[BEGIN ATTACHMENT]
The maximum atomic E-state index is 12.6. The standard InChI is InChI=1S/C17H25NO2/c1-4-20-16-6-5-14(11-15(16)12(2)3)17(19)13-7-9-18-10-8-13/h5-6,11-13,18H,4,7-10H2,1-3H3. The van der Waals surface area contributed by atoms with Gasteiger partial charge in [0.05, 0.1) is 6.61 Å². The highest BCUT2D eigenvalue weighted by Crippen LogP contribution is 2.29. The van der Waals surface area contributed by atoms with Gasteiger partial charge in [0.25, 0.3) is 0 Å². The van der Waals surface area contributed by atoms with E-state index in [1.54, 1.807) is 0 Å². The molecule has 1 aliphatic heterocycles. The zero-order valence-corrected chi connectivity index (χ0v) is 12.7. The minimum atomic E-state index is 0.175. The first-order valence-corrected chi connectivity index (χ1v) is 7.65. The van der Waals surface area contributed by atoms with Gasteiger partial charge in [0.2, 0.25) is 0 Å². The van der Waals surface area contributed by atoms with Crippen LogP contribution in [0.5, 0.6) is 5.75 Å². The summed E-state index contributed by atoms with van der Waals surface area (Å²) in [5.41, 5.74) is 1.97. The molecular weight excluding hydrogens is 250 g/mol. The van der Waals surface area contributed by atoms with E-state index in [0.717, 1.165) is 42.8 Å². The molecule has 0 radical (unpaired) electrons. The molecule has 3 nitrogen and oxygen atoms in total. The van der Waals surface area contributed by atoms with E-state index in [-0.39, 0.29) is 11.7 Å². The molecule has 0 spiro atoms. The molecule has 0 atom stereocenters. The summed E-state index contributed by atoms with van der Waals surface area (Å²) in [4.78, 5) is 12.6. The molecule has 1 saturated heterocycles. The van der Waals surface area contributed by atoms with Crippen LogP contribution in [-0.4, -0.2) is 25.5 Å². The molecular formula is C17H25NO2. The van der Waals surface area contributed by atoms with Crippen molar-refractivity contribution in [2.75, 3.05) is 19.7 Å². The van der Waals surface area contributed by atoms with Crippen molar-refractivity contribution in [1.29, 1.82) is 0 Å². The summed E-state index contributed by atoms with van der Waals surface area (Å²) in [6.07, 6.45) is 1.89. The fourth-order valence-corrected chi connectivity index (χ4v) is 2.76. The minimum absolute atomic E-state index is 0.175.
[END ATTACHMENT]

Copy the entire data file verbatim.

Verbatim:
The maximum atomic E-state index is 12.6. The standard InChI is InChI=1S/C17H25NO2/c1-4-20-16-6-5-14(11-15(16)12(2)3)17(19)13-7-9-18-10-8-13/h5-6,11-13,18H,4,7-10H2,1-3H3. The van der Waals surface area contributed by atoms with Gasteiger partial charge in [0.05, 0.1) is 6.61 Å². The highest BCUT2D eigenvalue weighted by Crippen LogP contribution is 2.29. The van der Waals surface area contributed by atoms with Gasteiger partial charge in [0.25, 0.3) is 0 Å². The van der Waals surface area contributed by atoms with E-state index in [1.54, 1.807) is 0 Å². The molecule has 1 aliphatic heterocycles. The zero-order valence-corrected chi connectivity index (χ0v) is 12.7. The minimum atomic E-state index is 0.175. The first-order valence-corrected chi connectivity index (χ1v) is 7.65. The van der Waals surface area contributed by atoms with Gasteiger partial charge in [0.2, 0.25) is 0 Å². The van der Waals surface area contributed by atoms with Crippen LogP contribution in [0.5, 0.6) is 5.75 Å². The summed E-state index contributed by atoms with van der Waals surface area (Å²) in [5.41, 5.74) is 1.97. The molecular weight excluding hydrogens is 250 g/mol. The van der Waals surface area contributed by atoms with E-state index in [0.717, 1.165) is 42.8 Å². The molecule has 0 radical (unpaired) electrons. The molecule has 3 nitrogen and oxygen atoms in total. The van der Waals surface area contributed by atoms with E-state index in [-0.39, 0.29) is 11.7 Å². The molecule has 0 spiro atoms. The molecule has 0 atom stereocenters. The summed E-state index contributed by atoms with van der Waals surface area (Å²) in [4.78, 5) is 12.6. The molecule has 1 saturated heterocycles. The van der Waals surface area contributed by atoms with Crippen LogP contribution in [-0.4, -0.2) is 25.5 Å². The molecular formula is C17H25NO2. The van der Waals surface area contributed by atoms with Crippen molar-refractivity contribution in [2.75, 3.05) is 19.7 Å². The van der Waals surface area contributed by atoms with Crippen molar-refractivity contribution in [1.29, 1.82) is 0 Å². The summed E-state index contributed by atoms with van der Waals surface area (Å²) in [6.07, 6.45) is 1.89. The fourth-order valence-corrected chi connectivity index (χ4v) is 2.76. The minimum absolute atomic E-state index is 0.175.